[Comp.Sci.Dept, Utrecht] Note from archiver<at>cs.uu.nl: This page is part of a big collection of Usenet postings, archived here for your convenience. For matters concerning the content of this page, please contact its author(s); use the source, if all else fails. For matters concerning the archive as a whole, please refer to the archive description or contact the archiver.

Subject: comp.sys.mac.comm FAQ (v 2.2.8) Aug 1 2001 [3/3]

This article was archived around: Tue, 31 Jul 2001 15:59:20 -0600

All FAQs in Directory: macintosh/comm-faq
All FAQs posted in: comp.sys.mac.comm
Source: Usenet Version

===================================================================== [5] Internet Networking ==========================================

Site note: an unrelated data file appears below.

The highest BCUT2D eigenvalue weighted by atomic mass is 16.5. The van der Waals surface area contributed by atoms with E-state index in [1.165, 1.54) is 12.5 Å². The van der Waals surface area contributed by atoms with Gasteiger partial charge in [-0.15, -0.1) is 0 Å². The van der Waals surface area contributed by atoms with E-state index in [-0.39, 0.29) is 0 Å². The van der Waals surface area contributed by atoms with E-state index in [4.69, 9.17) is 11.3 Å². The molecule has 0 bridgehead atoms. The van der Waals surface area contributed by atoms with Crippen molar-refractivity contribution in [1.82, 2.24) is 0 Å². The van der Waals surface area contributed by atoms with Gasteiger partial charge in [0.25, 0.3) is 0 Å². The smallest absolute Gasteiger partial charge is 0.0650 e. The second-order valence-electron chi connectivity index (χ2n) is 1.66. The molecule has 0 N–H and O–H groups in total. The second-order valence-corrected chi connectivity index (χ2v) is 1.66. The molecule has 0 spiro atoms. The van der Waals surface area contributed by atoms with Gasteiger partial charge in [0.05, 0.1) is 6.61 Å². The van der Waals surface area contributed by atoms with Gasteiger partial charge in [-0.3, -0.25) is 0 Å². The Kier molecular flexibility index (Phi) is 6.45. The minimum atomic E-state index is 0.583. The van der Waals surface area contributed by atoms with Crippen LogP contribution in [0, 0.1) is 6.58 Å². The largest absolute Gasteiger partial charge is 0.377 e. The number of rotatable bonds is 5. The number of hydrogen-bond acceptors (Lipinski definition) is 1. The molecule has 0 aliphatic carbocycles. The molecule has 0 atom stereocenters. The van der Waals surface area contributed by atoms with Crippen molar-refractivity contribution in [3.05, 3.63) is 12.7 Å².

[5.1] What kind of hardware and software do I need to have a direct connection (ie use TCP/IP protocol) to the Internet? --------------------------------------------------------------------- Regardless of whether you using Classic or Open Transport networking (see [4.2]) there are some common hardware and software requirements: a program that implementes the Defense Advanced Research Projects Agency (DARPA) TCP/IP Protocols (see [4.1]) a direct connection to an Ethernet or TokenRing network, PPP dialup connection, or a connection to a LocalTalk network with a DDP-IP router such as a Shiva FastPath, Cayman Gatorbox, Webster Multigate, or Compatible EtherRoute TCP. Both Classic Networking and Open Transport use a TCP/IP Control Panel plus a PPP extension. MacTCP 2.0.6 (Classic Networking) requires a Macintosh Plus or later CPU and System 6.0 or better and became part of the OS with System 7.5. TCP/IP (Open Transport) became part of the MacOS with 7.5.3 and needs OT/PPP 1.0 or better. Both programs provided a standard interface to TCP/IP network hardware, and makes it possible for more than one TCP/IP based application to run on a Macintosh at any one time. For example, you can simultaneously use a Telnet program, an FTP program, and share a filesystem via NFS when you use MacTCP or OT to provide the interface to your TCP/IP network. For more detailed information regarding connecting a Macintosh to a TCP/IP network using MacTCP consult Eric Behr's report on MacTCP <http://www.math.niu.edu/~behr/docs/mactcp.html>. This report also provides a lot of useful information for first-time Macintosh networking administrators. For those interesting in using Open Transport please consult Mark Sproul's <http://msproul.rutgers.edu/macintosh/OpenTpt.html> and Apple's <http://www.apple.com/macos/opentransport/> Open Transport sites. [5.2] What are SLIP, CSLIP and PPP? ------------------------------------- SLIP stands for Serial Line Internet Protocol. SLIP was a "non-standard" for framing IP packets and shipping them over a serial line (e.g. a cable, or a pair of modems), thus allowing a home machine to dial up and become part of the Internet. Effectively, SLIP turned a serial port into a logical Ethernet port. PPP (see below) has effectively replaced SLIP as the standard of choice for Internet connections. CSLIP stands for Compressed SLIP. CSLIP reduces the size of the headers in IP packets by eliminating a certain amount of redundancy. This improves interactive performance. Synergy Software offers a CSLIP MacTCP extension with its VersaTerm/VersaTerm-PRO packages. If you already own Versaterm, SLIP is a $20 upgrade. If you buy the complete VersaTerm 5.0.4 package, you will also get an FTP server and client, a Telnet connection tool, and MacTCP. Performance is comparable to that of MacSLIP. Contact: [USA] (215) 779 0522 PPP stands for Point-to-Point Protocol. PPP has been stated as a standards-track protocol by the Internet Engineering Task Force and the Internet Activities Board. PPP can support both synchronous and asynchronous connections and protocols that are not IP-based (such as AppleTalk). It provides specifications for error detection, feature negotiation, escaping control characters, etc. As a result PPP has become the defacto standard for connecting to the Internet with FreePPP being the most popular extension for Classic Networking. [5.3] FreePPP and OT/PPP (Remote Access) Frequently Asked Questions --------------------------------------- As stated in the FreePPP FAQ <http://www.rockstar.com/Support/ppp_faq.html#1>: "FreePPP is a group effort, by the not so coincidentally named FreePPP Group, aimed at 'unifying' the various enhancments to MacPPP that have been released since 2.0.1 as well as coordinating the efforts of the people making these enhancments." There is a 2.5 version of MacPPP around that is reasonally stable but it is recommended that FreePPP (currently at version 2.6) be used instead. * What things in MacTCP or TCP/IP do I -not- need to bother with? You can safely ignore the IP address field, Gateway Address, Subnet Mask, and generally the LCP and IPCP Options. These will be set up by the server at connect time. * How should I set the 'Obtain address' setting for MacTCP or OT TCP/IP? This should be set to 'server' The load on the Internet today has rendered manual addressing virtually useless. * Do I need to set the Domain Name Servers in MacTCP or the Name servers in TCP/IP? Yes. This information needs to provided to you from your system administrator or service provider. Without this information internet programs will not work correctly. * Which Port Speed setting should I use for FreePPP? If you are using a modern modem (e.g. V.32bis, V.34) then the best setting is likely to be 57,600. This will give you the best possible throughput of data. The Modem control panel of OT selects the best port speed for you automatically. * Which Flow Control setting should I use and what modem initialization string should I use? With a modern modem connected with a hardware handshaking cable (see [1.2]) set this to 'CTS & RTS (DTR)'. While the exact modem initialization string will depend on which modem you have (Consult your modem manual or local systems administrator for advice.) some genralizations can be made. The modem must be configured to match the Flow Control and in addition the modem must be set for 'DTR override' (&D0) in your initialization string. Many modems have at least one factory defalt setting (&F) that can be used as a starting point. * Should I specify my username/password in the Accounts/Connections box? These Authentication Dialogue boxes are only for use if you are connecting to a PPP server that supports PAP. If setting your username and password in the Accounts box does not result in a successful login, and you are sure that the information is correct, and you have ruled out any other problems, then you should not use this part of Accounts box; its fields must be left blank. In this case use the Connection Script dialogue to build a script which includes your username and password. If you do not know whether your PPP server supports PAP, check with your service provider or System administrator. * Do I need to specify a connection script? If you are connecting to a PPP server which does not support PAP, then you must specify a connection script rather than using the Authentication Dialogue box (see above). The connection script must include your username and password. If you want to "watch what happens" in order to develop a connection script, both FreePPP and OT/PPP have a Terminal Window option. Note, however, that if the Terminal Window box is checked, FreePPP will ignore your modem initialization string and telephone number. You will have to issue the modem commands by hand to establish your connection. You may need to include a command to start PPP at the remote end (this often happens automatically) - if you need to, put this command at the end of your script. * Can I control FreePPP or OT/PPP using AppleScript? Yes, this ability is allowed by the FreePPP Control add on whose homepage is <http://www.snafu.de/~sebastian.kloska/> OT/PPP supports AppleScript directly and comes with documentation and example scripts. * How do I make a FreePPP or OT/PPP Connection Script pause? You can build a pause into the connection script using the '\d' special character in an out string. '\d' represents a 1 second pause. If you need a 5 second pause use '\d\d\d\d\d'. * FreePPP or OT/PPP drops the line after a few minutes. What's wrong? This phenomena has a number of causes. 1) One cause is not setting your modem for DTR override when using 'CTS & RTS (DTR)' or 'RTS (DTR) Only' Flow Control. Mac hardware handshaking cables have the hardware line from the Mac wired to both the RTS and DTR lines of the modem. This means that when the Mac drops its handshake line to stop the flow of data from the modem, both RTS & DTR are dropped at the modem end. Dropping the modem's RTS line is fine because that stops the flow of data to the machine (until the machine is ready, whence the line is raised again and the flow of data resumes). However, if DTR is dropped, the modem will hang up. To avoid this, configure the modem for 'DTR override' by including the appropriate setting (&D0) in your modem initialization string. 2) If you have selected an Idle Timeout, then FreePPP or OT/PPP will seek to drop the connection when there has been no traffic for the period you have specified. A dialogue box will appear alerting you that PPP is disconnecting. 3) Some PPP servers will cut the link after a number of minutes of inactivity. This is to stop you tying up a network line if you are not making use of it. If you want to defeat this you will need to generate some network activity every few minutes. 4) A significant drop in the quality of the connection. To some degree the higher the modem connection is the less tolerant it is of connection quality variation. This cause is the least likly but does occur often enough that it should be noted. * When I have closed FreePPP or OT/PPP but leave some Internet programs open I discover that after while it will attempt to reconnect. How do I stop this? With FreePPP select General in the FreePPP Setup application uncheck the 'Allow Applications to open connections' box. With OT/PPP click Options, select connection, and uncheck the 'Connect automatically when starting TCP/IP appplications' box. [5.4] Do I have to know anything about Unix to use the Internet? --------------------------------------------------------------------- For the most part the answer to this question is no though there are some Unix and Internet protocals you should know about. The ones followed by a * you need to be aware of. DNS (Domain Name Server) * desinates the servers that translates domain names to IP numbers. If this server has problems then you cannot use domain names at all and have to use IP numbers. Two Mac programs that do DNS lookup are DNS Lookup and MacTCP Watcher. NFS (Network File System) file sharing protocol used by many UNIX workstations. The average Internet surfer doesn't need to worry about this as most file transfers involve FTP or HTTP not NFS. The one commecrcial product that allows NFS to be used on the MacOS is: PathWay Client NFS from Attachmate NNTP (Net News Transfer Protocol) * a protocol used to transfer articles between a central news server and many client machines over TCP/IP or a serial link. Used by about every MacOS newreader program available. SMTP (Simple-Mail-Transfer-Protocol) and POP (Post-Office-Protocol) * These are two protocols for transfering electronic mail between machines that have a TCP/IP interface or equivalent. Without these you cannot send or receive e-mail. UUCP UUCP (Unix-to-Unix-Copy) is a protocol originally intended to be used to transfer files between Unix machines over telephone lines. As with NFS it can be safely ignored by the average Internet surfer. [5.5] Is there a UNIX program that will convert between BinHex and MacBinary? --------------------------------------------------------------------- Yes, there are at least two that will handle BinHex 4.0, MacBinary II, and other conversions. macutil and mcvert are distributed as UNIX shar archvies and can be found in the unix directory at InfoMac sites. Source code is included (of course) so you will need a C compiler to build the programs. Be warned all of these programs are old and are no longer supported by their authors. * macutil (Last upload Aug 1992) macutil is a collection of utilities for manipulating Macintosh files in MacBinary [see 2.2] or BinHex [see 2.3] format, or over AppleDouble, AUFS, or CAP servers. It includes three programs: hexbin - a program to convert BinHex 4.0 to MacBinary; it also converts uuencode (and UULite) files to their native binary format; support for .dl, .hex, and .hcx formats (all predecessors of BinHex 4.0) also exists macsave - a MacBinary filter program to convert between various MacBinary representations, including a single .bin file, three separate .data, .rsrc, .info files, and AUFS format. macsave also allows one to "peek" inside MacBinary files macunpack - a program that decompress PackIt, Compact Pro, StuffIt (Classic format), Diamond, DiskDoubler, LHarc/MacLHa, .Z (UNIX compress) and Zoom It also decodes BinHex 5.0, MacBinary, and uuencode. Support for password protected and/or multi-segment archives of various types is minimal or non-existent. The various authors of the macutil utilities are too numerous to list here; consult the README files that come with the package for the details. * mcvert (Last upload Oct 1994) mcvert allows you to convert BinHex files to MacBinary files and vice versa. In addition, you can create MacBinary files with empty resource forks from normal files, as well as perform other transformations. mcvert can also decode PackIt archives. mcvert was originally written in 1987 by Doug Moore, but had many many new features and a better interface added by Joseph Skudlarek. ===================================================================== [6] Miscellaneous ======== [6.1] I just downloaded an .AVI file but Quicktime will not play it correctly. Am I missing something? --------------------------------------------------------------------- Quite possibly as there have been serveral codecs for AVIs over the years each of which have been respresented on the mac with it own extension: Intel Raw Video (, Indeo Video (, Indeo Video4 (4.4.0), and Indeo Video5 (5.0). While Windows did have an i235 AVI codec no Mac extension exists to view these AVIs. The mac extensions Intel Raw Video and Indeo Video codecs were originally included in a Quicktime 1.5 and higher program called Video For Windows (c1994) which allowed to QT view these AVIs. Today the Indeo Video codecs 3 through 5 plugins for Quicktime 3.0 and 4.0 can be found at <http://www.apple.com/quicktime/technologies/indeo/> and the Intel Raw Video seems to be part of the MacOS 8.5 install. Futher complicating matters is the emergence of a new AVI codec known as DivX. Currently the only way to play these DivX AVIs on a Mac is use DivX Player <http://mac.divx.st/download/index.html> with Windows Media Player 6.3 (DivX Player does NOT work with version 7 of the player); unfortunity the OpenDiv codec <http://www.divx-digest.com/software/divxcodec4.html> which is usable with Quicktime does not seem to be able to decode DivX AVIs. ===================================================================== Appendix ======== [A] List of Common Abbreviations -------------------------------- Abbrev- iation Description ------- ------------------------------------------------------ ADB Apple Desktop Bus ARA Apple Remote Access (was AppleTalk Remote Access) bps bits per second CSLIP Compressed SLIP csmc comp.sys.mac.comm CTB Communications Tool Box CTS Clear-To-Send DSR Data-Set-Ready DTR Data-Terminal-Ready FTP File Transfer Protocol IP Internet Protocol LAP Link Acess Protocol MNP Microcom Networking Protocol NNTP Net News Transfer Protocol PPP Point-to-Point Protocol RTS Request-To-Send SID Sound Input Device SLIP Serial Line Internet Protocol; also seen as SLIP TCP Transmission Control Protocol [B] Mac program archive list link and Vendor Information ------------------------------------------------------------------ Nearly all shareware or freeware programs described in this FAQ are available from one of the many archives that mirror the InfoMac and UMich archives. Over 90 of these mirror sites are listed in the FTP section of the Mac-FTP-list <http://members.aol.com/BruceG6069/ftp-list.html#mirrors> These vendors are either mentioned in this FAQ or provide products relating to Macintosh networking. Neither the editor of this list nor any of the contributors necessarily endorse any of the vendors or their products. The following information is provided for your convenience only. Please bring any errors or additions to the attention of the editor. Aladdin Software <http://www.aladdinsys.com/> [USA] (408) 685 9175 Alverson Software e-mail: davea@xetron.com Apple Developers Association (APDA) [USA] (408) 974 4667 Asante <http://www.asante.com/> Ascend Communications <http://www.ascend.com/> Attatchmate <http://www.twg.com/> Carnation Software <http://www.webcom.com/~carn/carnation/HT.Carn.Home.html> Celestin Company [USA] (800) 835-5514 [USA] (206) 385-3767 [FAX] (207) 385-3586 AOL: Celestin e-mail: celestin@pt.olympus.net COM One [France] <http://www.com1.fr> Compatible Systems <http://www.compatible.com/> [USA] (800) 356 0283 Creative Solutions, Inc. [USA] (800) 367-8465 [USA] (301) 984-0262 [FAX] (301) 770-1675 AppleLink: CSI CompuServe: 70240,504 e-mail: 70240.504@compuserve.com Dayna Communications <http://www.dayna.com/> [USA] (801) 269-7200 Farallon Computing <http://www.farallon.com/> [USA] (510) 814-5100 FreePPP Group <http://www.rockstar.com/ppp.shtml> Global Village <http://www.globalvillag.com/> [USA] (415) 390-8200 [USA] (800) 736-4821 Hayes Corporation <http://www.hayes.com/> [USA] (404) 441-1617 [CANADA] (519) 746-5000 [UK] 081-848-1858 [UK] 081-569-1774 {BBS} [HK] 852-887-1037 ICE Engineering, Inc. <http://www.ice.com/> [USA] (313) 449-8288 Mark/Space Softworks <http://www.markspace.com/> [USA] (408) 293-7299 Mercury System, Inc. [USA] (310) 553-0881 [USA] (310) 553-1291 (fax) QUALCOMM, Incorporated <http://www.qualcomm.com/> [USA] (800) 2-EUDORA [USA] (619) 587-1121 Quiotix Corporation <http://www.quiotix.com/> [USA] (650) 843-1300 Raine Storm Softworks <http://www.kagi.com/raine/> Sassy Software <http://www.cstone.net/~rbraun/mac/telnet/> Shiva <http://www.shiva.com/> [USA] (800) 458-3550 Software Ventures Corporation <http://www.svcdudes.com> [USA] (510) 644-1325 Sonic Systems <http:/www.sonicsys.com/> [USA] (408) 736-1900 [USA] (800) 535-0725 Synergy Software <http://www.synergy.com/> [USA] (215) 779-0522 Webster Computer Corp. [AUSTRALIA] 61 3 764 1100 Walker Richer & Quinn, Inc. <www: http://www.wrq.com> [North America] (800) 872-2829 [Elsewhare] + ZyXEL Communications <http://www.zyxel.com/> [USA] (800) 255-4101 [USA] (714) 693-0808 [CANADA] (416) 534-1508 [CANADA] (416) 534-1312 [C] Contributors ---------------- The editor of this FAQ would like to graciously thank all of the following individuals who have contributed in some form or another to the answers provided above, and to the many others not listed who have nonetheless encouraged and corrected us along the way. Erik Adams (DivX information) Steve Baumgarten (Versaterm) Jack Brindle (BinHex, MacBinary) Eric Behr (MacTCP) Jim Browne (NCSA Telnet) Josh Cole (Networking, MacTCP, AppleDouble) Bill Coleman (Smartcom) Steve Dorner (Eudora, SLIP) Don Gilbert (SLIP) Tom Gewecke (European E-Mail, Archives) Elliotte Rusty Harold (General, File Transfer Programs) Patrick Hoepfner (various tidbits) Greg Kilcup (CSLIP, PPP) Andy Y. A. Kuo (Networking) Yves Lempereur (MacBinary/BinHex) Peter N. Lewis (General) Ward McFarland (Mac serial port speeds) Dick Napoli (DivX information) David Oppenheimer (original c.s.m.comm FAQ maintainer) Leonard Rosenthol (General, StuffIt) Richard Saint (MacPPP [now FreePPP] FAQ) Bonze Saunders (dataComet Inforamation) Dan Schwarz (Mac serial port speeds) Eric P. Scott (General) Jon L. Spear (General, Baud Etymology) Tony Stuckey (AppleDouble information links) Christopher Swan (Black Night) Werner Uhrig (Macintosh Expert) dzubera (56K and .z information) =====================================================================